Well, they got it half of it correct this time. That’s about the best that can be said for the state legislature, which passed a bill in May that will change turkey hunting regulations for the better across South Carolina. That’s the glass half-full view.
The glass half-empty view is that the legislature once again had the opportunity to step in and do something to help South Carolina’s deer herd by addressing the fact that our harvest is off by more than one-third over the past dozen years. It failed, tabling legislation that passed one chamber but didn’t make it through the other.
We’ll go with the half-full view first. Turkey harvests across the Southeast have uniformly been down over the past decade or so. Coyotes are a problem across the region, and South Carolina is also faced with a loss of habitat caused by development and by the cycle of timber harvest across the state.
With the backing of the S.C. Department of Natural Resources, the legislature set uniform, statewide turkey season dates at March 20 through May 5, and it set a three-bird season bag limit. It made the annual Youth Day Hunt a two-day Youth Hunt Weekend on the Saturday and Sunday immediately preceding March 20. The bill also increases fines for turkey hunting violations and sets a $500 fee for reimbursement of turkeys taken illegally, and it gives SCDNR the ability to establish emergency regulations when necessary to control the harvest of wild turkeys.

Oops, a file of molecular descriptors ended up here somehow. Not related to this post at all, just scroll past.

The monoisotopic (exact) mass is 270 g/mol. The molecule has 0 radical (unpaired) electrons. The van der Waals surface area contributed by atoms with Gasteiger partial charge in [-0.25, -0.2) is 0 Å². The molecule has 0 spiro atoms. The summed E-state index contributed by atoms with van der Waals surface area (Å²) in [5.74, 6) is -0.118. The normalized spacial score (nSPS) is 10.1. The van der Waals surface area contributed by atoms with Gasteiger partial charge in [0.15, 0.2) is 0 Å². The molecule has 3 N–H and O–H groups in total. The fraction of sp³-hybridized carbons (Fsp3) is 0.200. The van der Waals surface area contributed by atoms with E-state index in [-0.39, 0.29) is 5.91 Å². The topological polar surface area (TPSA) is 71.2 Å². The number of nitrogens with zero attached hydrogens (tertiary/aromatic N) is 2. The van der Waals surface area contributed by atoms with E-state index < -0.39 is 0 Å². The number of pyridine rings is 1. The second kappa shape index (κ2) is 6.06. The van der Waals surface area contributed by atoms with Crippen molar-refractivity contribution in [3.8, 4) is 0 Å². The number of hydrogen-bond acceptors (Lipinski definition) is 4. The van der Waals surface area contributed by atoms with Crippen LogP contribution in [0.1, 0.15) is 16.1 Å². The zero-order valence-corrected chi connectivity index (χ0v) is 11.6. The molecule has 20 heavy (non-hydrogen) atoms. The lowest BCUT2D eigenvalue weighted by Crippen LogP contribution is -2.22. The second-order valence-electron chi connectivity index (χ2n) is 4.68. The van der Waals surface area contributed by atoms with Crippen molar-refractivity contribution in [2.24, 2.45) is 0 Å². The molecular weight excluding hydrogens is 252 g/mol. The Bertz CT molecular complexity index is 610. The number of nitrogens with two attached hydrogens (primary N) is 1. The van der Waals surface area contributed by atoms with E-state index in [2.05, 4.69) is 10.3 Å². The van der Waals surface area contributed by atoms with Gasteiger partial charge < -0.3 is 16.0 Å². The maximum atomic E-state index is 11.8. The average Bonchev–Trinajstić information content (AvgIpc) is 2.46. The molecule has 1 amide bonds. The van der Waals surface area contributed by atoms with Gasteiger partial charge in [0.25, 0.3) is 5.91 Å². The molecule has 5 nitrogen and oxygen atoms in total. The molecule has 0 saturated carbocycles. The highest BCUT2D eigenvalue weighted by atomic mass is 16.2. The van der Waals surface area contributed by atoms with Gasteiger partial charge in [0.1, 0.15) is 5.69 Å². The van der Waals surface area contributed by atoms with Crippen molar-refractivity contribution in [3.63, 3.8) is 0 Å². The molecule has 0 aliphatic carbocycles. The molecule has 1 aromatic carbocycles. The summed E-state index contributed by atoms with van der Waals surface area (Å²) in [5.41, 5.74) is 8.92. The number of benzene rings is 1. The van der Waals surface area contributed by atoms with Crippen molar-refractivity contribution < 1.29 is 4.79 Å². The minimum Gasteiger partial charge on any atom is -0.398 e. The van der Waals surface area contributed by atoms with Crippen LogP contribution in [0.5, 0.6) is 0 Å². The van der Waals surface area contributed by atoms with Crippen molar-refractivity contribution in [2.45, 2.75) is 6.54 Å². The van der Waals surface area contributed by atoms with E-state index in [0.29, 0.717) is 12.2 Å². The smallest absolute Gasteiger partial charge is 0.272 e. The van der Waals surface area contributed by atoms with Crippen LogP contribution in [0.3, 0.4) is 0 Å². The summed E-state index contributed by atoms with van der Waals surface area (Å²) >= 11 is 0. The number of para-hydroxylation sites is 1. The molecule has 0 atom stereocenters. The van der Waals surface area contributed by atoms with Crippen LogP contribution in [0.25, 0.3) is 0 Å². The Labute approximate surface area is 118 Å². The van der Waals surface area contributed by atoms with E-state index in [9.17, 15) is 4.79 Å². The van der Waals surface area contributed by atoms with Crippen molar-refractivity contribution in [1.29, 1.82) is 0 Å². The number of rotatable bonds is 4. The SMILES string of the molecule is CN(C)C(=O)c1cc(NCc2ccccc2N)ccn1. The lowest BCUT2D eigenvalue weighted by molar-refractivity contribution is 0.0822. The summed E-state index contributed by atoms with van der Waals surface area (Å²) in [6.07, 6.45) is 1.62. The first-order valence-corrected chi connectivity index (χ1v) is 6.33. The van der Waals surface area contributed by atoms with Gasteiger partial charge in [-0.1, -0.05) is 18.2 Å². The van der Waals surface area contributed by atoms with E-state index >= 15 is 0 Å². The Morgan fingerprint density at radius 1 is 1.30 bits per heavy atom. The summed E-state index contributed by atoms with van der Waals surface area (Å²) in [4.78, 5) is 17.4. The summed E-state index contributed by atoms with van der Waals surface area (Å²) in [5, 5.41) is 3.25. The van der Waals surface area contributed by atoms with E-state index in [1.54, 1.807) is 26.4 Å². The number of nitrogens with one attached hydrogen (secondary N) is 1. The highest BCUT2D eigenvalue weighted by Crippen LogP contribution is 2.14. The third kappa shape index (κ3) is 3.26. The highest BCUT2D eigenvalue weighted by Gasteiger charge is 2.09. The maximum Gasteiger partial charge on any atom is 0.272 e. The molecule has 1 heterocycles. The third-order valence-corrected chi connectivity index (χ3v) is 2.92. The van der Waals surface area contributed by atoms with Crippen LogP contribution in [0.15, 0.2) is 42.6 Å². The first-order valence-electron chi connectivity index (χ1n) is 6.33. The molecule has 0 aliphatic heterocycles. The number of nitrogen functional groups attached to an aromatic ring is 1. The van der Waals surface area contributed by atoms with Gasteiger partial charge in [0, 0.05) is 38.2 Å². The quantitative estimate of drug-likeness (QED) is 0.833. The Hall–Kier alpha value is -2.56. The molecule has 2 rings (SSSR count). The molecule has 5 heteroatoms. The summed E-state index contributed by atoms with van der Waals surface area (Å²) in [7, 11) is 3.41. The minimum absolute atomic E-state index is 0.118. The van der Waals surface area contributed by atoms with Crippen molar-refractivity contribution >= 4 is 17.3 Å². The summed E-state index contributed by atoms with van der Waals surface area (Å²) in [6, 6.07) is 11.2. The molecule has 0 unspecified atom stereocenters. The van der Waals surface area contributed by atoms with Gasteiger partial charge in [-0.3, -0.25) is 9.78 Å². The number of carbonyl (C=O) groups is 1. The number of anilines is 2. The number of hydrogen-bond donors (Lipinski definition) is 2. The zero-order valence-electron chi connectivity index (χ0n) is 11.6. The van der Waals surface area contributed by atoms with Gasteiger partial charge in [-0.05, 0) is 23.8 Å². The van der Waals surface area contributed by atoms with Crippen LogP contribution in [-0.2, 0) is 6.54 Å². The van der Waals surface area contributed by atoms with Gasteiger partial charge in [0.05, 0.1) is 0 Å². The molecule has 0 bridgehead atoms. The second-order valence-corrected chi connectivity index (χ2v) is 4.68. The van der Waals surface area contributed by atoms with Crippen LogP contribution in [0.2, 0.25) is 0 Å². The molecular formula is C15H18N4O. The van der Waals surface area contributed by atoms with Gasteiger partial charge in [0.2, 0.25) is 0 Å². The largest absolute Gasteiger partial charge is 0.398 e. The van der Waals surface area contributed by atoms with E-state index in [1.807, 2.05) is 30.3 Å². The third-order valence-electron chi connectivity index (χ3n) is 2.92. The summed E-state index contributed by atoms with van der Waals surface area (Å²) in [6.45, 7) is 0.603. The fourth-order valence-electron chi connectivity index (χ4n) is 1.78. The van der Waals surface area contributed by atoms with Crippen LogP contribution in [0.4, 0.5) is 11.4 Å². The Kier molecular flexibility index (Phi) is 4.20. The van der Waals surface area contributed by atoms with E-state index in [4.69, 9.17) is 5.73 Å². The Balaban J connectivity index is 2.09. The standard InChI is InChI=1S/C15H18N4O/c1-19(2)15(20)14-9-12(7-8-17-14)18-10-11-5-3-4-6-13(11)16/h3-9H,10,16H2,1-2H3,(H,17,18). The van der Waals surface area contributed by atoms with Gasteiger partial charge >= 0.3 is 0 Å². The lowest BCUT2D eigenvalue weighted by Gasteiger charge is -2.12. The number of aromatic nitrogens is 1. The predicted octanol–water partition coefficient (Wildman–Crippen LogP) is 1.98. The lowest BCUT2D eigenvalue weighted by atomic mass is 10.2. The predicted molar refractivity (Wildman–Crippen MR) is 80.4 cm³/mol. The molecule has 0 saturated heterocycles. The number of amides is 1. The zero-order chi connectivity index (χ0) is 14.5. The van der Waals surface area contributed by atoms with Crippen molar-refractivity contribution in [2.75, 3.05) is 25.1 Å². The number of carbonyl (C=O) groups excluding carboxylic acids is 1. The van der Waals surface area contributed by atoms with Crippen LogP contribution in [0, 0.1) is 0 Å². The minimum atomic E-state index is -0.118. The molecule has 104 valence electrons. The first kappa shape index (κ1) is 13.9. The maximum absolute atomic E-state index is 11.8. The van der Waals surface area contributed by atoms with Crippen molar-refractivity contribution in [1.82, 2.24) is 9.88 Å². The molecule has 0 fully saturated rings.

The legislation eliminates the “split season” that had been in effect for decades, opening the season in 12 Lowcountry counties on March 15 and opening the season in the rest of the state on April 1 — with both seasons ending May 1. One thing ending the split season should do is eliminate much of what biologists call “hunter migration” — hunters leaving their home areas when their season is closed and heading across the state to hunt where the season is open.
The drop from a five-bird to a three-bird season limit won’t affect the great majority of turkey hunters in South Carolina, but it will wind up saving quite a few birds from showing up as special guests for Thanksgiving or Christmas dinner. SCDNR’s report on the 2014 spring season said that only 22 percent of all active turkey hunters actually harvested a bird. Less than one hunter in 25 filled his five-bird limit in 2014.
Now, the legislature’s job is to take the deer bill back up in next year’s session and show some movement toward letting SCDNR address the problems facing our whitetails without continuing to tie biologists’ hands behind their backs.
Most deer hunters agree that South Carolina needs a statewide bag limit on whitetails and some restrictions on the number of bucks that can be killed. Why wait any longer?